Richard Prince Calls Work Sold to Ivanka Trump ‘Fake Art’

Prince says he returned the money.

Richard Prince. Photo Clint Spaulding/Patrick McMullan.
Richard Prince. Photo Clint Spaulding/Patrick McMullan.

Did Richard Prince sell a $90,000 artwork to Ivanka Trump? Did he then return the money? Or is the controversial appropriation artist staging a giant social-media prank?

Prince, notorious for creating multimillion-dollar artworks appropriating other people’s Instagram posts, yesterday tweeted an image of an Ivanka Trump Instagram post from August 2014 done in the artist’s appropriation style, and disavowed the work.

UPDATE: In an interview with the New York Times, Prince claims to have given back the $36,000 payment from the 2014 work he made for Ivanka.

In keeping with his actual Instagram works, which come under a series called “New Portraits” and have been exhibited at Gagosian Gallery, the work features a trademark Prince comment on the original photograph, with richardprince4 saying “Nurse Trump,” followed by a few emoji (a sly reference to his own paintings of nurses).

He goes on to claim, in a subsequent tweet, that he sold Ivanka the work two years ago; he then seems to say that he later returned the money, though his unconventional syntax makes it a little unclear:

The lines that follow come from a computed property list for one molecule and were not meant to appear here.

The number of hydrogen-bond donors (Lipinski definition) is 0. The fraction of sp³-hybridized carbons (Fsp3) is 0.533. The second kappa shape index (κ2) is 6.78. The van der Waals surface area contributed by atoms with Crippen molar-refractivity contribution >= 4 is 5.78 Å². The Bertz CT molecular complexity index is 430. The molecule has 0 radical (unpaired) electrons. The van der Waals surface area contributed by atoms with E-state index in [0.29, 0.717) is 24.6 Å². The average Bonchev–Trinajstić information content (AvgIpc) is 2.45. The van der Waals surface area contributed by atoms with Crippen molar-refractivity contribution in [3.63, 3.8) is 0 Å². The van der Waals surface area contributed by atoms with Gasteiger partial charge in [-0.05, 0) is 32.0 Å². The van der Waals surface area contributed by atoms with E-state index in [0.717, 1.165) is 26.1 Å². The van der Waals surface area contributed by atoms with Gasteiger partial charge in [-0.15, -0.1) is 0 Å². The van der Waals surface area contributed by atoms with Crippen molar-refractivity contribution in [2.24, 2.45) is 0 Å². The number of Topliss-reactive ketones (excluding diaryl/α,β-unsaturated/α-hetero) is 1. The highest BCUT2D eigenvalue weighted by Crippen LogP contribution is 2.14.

We do know that Ivanka Trump is an art collector, judging by her numerous Instagram posts showing her in the home she shares with New York real estate heir Jared Kushner with works by Dan Colen, Alex Israel, Nate Lowman, and Christopher Wool, among other white male artists.

Prince has made his antipathy for Donald Trump known via various Twitter posts and retweets, with one wishing that he would “go away,” another mocking him based on recently emerged salacious rumors, and another comparing him to Nazis—and that’s all just this month.

Prince’s stilted wording, “I denounce,” is, as it happens, not only typical of his own gnomic Twitter pronouncements, but is also reminiscent of Donald Trump’s oddly worded “I disavow” remark to a reporter about the endorsement of the KKK’s David Duke, which similarly lacked an object of the verb:

The artist’s labeling of the supposed Ivanka Instagram work as “fake art,” of course, alludes to the disinformation campaigns that swept the internet during the recent presidential election and have been dubbed “fake news.”

#Selfie on set! Big shoot today!

A photo posted by Ivanka Trump (@ivankatrump) on

Ironically, Instagrammer Cameron Jankowski appears to have had the last word on the Ivanka post. His comment: “Rich prince.”

Neither the Trump campaign, Ivanka Trump herself, nor Prince’s studio immediately returned artnet News’ requests for comment.

Artist/filmmaker/writer Greg Allen points out an Ivanka Instagram post that indicates that the artwork is real, though her caption suggests it was a gift:


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